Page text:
Meanwhile, the British drugmaker yesterday struck a £15million deal with Oxford Biomedica to mass-produce the vaccine if it is proven to be effective.

Gene and cell therapy firm Oxford Biomedica will be the sole manufacturer of the vaccine in Britain for 18 months.

AstraZeneca has also struck deals with manufacturers in China, the US, and across Europe as it looks to supply the entire world with the Oxford jab.

Oxford Biomedica says it will receive £15m as a capacity reservation fee, plus as much as £35m to make multiple large-scale batches of the vaccine if it works.

Early trials have shown promising results, with tests showing the vaccine is safe to use in humans and appears to provoke an immune response. But data that proves it protects people is not expected until later this year.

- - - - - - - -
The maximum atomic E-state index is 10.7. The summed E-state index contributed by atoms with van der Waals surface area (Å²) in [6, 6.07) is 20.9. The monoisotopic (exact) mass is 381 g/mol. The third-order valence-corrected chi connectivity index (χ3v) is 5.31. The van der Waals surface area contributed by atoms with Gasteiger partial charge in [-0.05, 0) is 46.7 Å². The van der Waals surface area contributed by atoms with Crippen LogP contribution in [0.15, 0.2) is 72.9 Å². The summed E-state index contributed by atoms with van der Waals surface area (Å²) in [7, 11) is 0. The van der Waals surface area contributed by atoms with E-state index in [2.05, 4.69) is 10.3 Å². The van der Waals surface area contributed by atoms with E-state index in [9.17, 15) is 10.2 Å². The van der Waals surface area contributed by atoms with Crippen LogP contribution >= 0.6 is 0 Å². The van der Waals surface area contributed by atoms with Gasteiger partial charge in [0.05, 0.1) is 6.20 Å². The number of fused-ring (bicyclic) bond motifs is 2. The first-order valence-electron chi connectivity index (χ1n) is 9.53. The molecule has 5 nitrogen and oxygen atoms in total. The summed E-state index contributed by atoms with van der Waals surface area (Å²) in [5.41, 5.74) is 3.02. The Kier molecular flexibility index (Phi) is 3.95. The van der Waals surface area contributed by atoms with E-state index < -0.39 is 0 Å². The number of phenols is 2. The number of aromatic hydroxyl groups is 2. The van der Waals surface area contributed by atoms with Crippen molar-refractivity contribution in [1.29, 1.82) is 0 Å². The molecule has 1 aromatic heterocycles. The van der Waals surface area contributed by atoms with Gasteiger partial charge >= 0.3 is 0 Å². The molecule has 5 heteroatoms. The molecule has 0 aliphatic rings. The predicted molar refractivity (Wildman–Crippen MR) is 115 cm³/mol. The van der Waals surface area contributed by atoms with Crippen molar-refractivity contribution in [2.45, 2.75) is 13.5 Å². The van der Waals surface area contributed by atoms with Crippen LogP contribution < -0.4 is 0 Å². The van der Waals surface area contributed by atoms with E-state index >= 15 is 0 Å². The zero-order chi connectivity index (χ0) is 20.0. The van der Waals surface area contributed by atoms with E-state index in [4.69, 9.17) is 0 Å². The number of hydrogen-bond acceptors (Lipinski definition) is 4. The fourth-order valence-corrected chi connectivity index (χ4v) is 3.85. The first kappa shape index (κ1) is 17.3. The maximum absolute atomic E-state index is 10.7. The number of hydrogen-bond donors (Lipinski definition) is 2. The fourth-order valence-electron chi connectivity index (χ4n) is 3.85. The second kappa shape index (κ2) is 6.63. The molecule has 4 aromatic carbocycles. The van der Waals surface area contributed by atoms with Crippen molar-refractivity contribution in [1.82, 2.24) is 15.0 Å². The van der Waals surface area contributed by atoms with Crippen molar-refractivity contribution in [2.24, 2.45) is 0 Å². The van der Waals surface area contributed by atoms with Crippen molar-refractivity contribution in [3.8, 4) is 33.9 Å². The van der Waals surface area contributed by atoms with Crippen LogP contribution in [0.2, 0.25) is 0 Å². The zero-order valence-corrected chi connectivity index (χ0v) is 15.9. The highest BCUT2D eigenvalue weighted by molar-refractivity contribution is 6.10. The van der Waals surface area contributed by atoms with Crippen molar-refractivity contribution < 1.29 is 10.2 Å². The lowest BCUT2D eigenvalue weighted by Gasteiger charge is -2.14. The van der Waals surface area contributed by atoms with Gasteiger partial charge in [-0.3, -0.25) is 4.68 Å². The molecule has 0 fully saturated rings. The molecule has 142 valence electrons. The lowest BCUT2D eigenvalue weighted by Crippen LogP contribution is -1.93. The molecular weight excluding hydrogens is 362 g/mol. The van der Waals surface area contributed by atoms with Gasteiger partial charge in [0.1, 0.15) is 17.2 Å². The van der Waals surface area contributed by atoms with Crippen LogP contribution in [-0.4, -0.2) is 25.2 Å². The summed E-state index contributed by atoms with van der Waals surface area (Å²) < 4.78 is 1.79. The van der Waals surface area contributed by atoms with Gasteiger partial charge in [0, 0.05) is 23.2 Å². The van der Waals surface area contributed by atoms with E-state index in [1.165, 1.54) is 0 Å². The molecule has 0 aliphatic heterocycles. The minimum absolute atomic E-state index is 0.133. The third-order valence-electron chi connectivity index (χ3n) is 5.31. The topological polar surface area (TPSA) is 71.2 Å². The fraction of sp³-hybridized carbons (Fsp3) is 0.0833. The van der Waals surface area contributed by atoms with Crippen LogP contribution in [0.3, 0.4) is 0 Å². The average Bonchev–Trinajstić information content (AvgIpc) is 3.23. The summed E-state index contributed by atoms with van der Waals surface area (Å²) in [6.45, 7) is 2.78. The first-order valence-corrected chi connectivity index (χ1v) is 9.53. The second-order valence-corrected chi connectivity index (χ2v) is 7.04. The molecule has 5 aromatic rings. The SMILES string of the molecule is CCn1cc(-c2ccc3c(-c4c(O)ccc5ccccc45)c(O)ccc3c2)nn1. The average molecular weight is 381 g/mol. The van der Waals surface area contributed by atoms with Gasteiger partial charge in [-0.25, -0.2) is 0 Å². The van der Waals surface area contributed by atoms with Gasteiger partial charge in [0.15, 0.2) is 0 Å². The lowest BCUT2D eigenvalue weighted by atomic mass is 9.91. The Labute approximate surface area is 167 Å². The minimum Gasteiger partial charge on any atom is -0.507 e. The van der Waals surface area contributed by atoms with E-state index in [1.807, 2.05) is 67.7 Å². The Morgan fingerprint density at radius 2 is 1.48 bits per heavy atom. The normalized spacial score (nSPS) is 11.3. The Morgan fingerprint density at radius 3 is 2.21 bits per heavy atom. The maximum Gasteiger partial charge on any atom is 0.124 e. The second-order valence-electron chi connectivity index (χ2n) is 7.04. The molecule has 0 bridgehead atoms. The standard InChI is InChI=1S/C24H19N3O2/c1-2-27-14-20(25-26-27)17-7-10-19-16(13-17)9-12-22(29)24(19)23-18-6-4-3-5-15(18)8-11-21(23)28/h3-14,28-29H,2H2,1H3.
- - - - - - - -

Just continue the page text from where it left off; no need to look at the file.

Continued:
To prove without doubt that it protects people from infection, vaccines need to go through rigorous phase three trials.

 

She added: ‘We’ve got to get that back, we’ve got to get businesses, the Mayor of London and Government to work together to provide that confidence to get people back in.’

The doomsday-style predictions came as Edinburgh said it had seen a two million slump in visitor numbers in August.

Hospitality chiefs said the absence of 25,000 performers and the demise of ‘the after-work pint’ contributed to the fall.

The number of people on the streets of the Scottish capital was down to 700,000 in August compared to 2.7million in the same month last year.